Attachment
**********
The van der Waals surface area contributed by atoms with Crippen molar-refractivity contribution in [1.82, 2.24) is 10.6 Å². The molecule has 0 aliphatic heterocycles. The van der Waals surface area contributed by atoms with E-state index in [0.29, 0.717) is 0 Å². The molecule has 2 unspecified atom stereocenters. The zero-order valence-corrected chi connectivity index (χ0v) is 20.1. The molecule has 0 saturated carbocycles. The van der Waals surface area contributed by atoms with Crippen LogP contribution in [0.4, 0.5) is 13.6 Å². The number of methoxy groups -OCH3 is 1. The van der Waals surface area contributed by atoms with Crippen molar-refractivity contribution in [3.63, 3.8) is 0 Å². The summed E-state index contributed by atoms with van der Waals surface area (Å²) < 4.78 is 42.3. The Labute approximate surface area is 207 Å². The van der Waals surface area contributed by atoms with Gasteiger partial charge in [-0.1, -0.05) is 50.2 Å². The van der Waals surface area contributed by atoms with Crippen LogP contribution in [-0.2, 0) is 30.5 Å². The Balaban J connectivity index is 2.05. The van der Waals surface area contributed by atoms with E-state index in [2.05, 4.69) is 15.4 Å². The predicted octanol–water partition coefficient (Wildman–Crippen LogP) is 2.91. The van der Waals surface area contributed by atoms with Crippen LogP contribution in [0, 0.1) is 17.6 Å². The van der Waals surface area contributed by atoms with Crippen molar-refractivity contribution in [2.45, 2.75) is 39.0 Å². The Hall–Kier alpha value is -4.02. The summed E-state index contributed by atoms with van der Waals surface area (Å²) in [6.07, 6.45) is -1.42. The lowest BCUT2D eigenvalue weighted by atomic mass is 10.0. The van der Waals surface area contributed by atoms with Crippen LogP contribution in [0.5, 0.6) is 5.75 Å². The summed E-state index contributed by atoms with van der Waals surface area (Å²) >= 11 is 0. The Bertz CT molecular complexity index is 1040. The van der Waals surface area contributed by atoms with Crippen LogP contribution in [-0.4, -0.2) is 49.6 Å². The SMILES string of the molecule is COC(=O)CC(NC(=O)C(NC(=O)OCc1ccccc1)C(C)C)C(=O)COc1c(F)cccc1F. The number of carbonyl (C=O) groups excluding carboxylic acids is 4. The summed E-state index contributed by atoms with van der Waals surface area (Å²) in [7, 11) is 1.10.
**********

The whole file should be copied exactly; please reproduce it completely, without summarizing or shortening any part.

The van der Waals surface area contributed by atoms with Crippen molar-refractivity contribution in [1.82, 2.24) is 10.6 Å². The molecule has 0 aliphatic heterocycles. The van der Waals surface area contributed by atoms with E-state index in [0.29, 0.717) is 0 Å². The molecule has 2 unspecified atom stereocenters. The zero-order valence-corrected chi connectivity index (χ0v) is 20.1. The molecule has 0 saturated carbocycles. The van der Waals surface area contributed by atoms with Crippen LogP contribution in [0.4, 0.5) is 13.6 Å². The number of methoxy groups -OCH3 is 1. The van der Waals surface area contributed by atoms with Crippen molar-refractivity contribution in [3.63, 3.8) is 0 Å². The summed E-state index contributed by atoms with van der Waals surface area (Å²) < 4.78 is 42.3. The Labute approximate surface area is 207 Å². The van der Waals surface area contributed by atoms with Gasteiger partial charge in [-0.1, -0.05) is 50.2 Å². The van der Waals surface area contributed by atoms with Crippen LogP contribution in [-0.2, 0) is 30.5 Å². The Balaban J connectivity index is 2.05. The van der Waals surface area contributed by atoms with E-state index in [2.05, 4.69) is 15.4 Å². The predicted octanol–water partition coefficient (Wildman–Crippen LogP) is 2.91. The van der Waals surface area contributed by atoms with Crippen LogP contribution in [0, 0.1) is 17.6 Å². The van der Waals surface area contributed by atoms with Crippen molar-refractivity contribution in [2.45, 2.75) is 39.0 Å². The Hall–Kier alpha value is -4.02. The summed E-state index contributed by atoms with van der Waals surface area (Å²) in [6.07, 6.45) is -1.42. The lowest BCUT2D eigenvalue weighted by atomic mass is 10.0. The van der Waals surface area contributed by atoms with Crippen LogP contribution in [0.5, 0.6) is 5.75 Å². The summed E-state index contributed by atoms with van der Waals surface area (Å²) >= 11 is 0. The Bertz CT molecular complexity index is 1040. The van der Waals surface area contributed by atoms with Crippen LogP contribution in [-0.4, -0.2) is 49.6 Å². The SMILES string of the molecule is COC(=O)CC(NC(=O)C(NC(=O)OCc1ccccc1)C(C)C)C(=O)COc1c(F)cccc1F. The number of carbonyl (C=O) groups excluding carboxylic acids is 4. The summed E-state index contributed by atoms with van der Waals surface area (Å²) in [7, 11) is 1.10.